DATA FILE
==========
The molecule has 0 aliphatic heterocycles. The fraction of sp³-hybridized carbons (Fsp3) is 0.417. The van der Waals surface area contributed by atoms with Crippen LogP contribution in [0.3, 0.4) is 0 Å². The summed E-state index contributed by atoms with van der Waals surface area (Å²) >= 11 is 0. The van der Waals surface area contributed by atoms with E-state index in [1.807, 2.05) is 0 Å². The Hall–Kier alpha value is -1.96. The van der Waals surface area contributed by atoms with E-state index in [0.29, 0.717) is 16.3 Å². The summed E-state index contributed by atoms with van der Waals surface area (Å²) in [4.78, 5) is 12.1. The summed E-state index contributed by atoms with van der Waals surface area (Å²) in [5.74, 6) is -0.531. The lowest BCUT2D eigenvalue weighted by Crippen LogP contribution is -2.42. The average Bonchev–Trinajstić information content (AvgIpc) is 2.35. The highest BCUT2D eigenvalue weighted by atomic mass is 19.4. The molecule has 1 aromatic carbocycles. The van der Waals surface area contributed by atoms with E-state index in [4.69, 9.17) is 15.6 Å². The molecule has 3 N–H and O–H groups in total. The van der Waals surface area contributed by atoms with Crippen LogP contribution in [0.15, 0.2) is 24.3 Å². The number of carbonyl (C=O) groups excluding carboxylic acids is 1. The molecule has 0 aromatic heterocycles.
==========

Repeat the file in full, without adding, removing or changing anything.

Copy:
The molecule has 0 aliphatic heterocycles. The fraction of sp³-hybridized carbons (Fsp3) is 0.417. The van der Waals surface area contributed by atoms with Crippen LogP contribution in [0.3, 0.4) is 0 Å². The summed E-state index contributed by atoms with van der Waals surface area (Å²) >= 11 is 0. The van der Waals surface area contributed by atoms with E-state index in [1.807, 2.05) is 0 Å². The Hall–Kier alpha value is -1.96. The van der Waals surface area contributed by atoms with E-state index in [0.29, 0.717) is 16.3 Å². The summed E-state index contributed by atoms with van der Waals surface area (Å²) in [4.78, 5) is 12.1. The summed E-state index contributed by atoms with van der Waals surface area (Å²) in [5.74, 6) is -0.531. The lowest BCUT2D eigenvalue weighted by Crippen LogP contribution is -2.42. The average Bonchev–Trinajstić information content (AvgIpc) is 2.35. The highest BCUT2D eigenvalue weighted by atomic mass is 19.4. The molecule has 1 aromatic carbocycles. The van der Waals surface area contributed by atoms with E-state index in [4.69, 9.17) is 15.6 Å². The molecule has 3 N–H and O–H groups in total. The van der Waals surface area contributed by atoms with Crippen LogP contribution in [0.15, 0.2) is 24.3 Å². The number of carbonyl (C=O) groups excluding carboxylic acids is 1. The molecule has 0 aromatic heterocycles.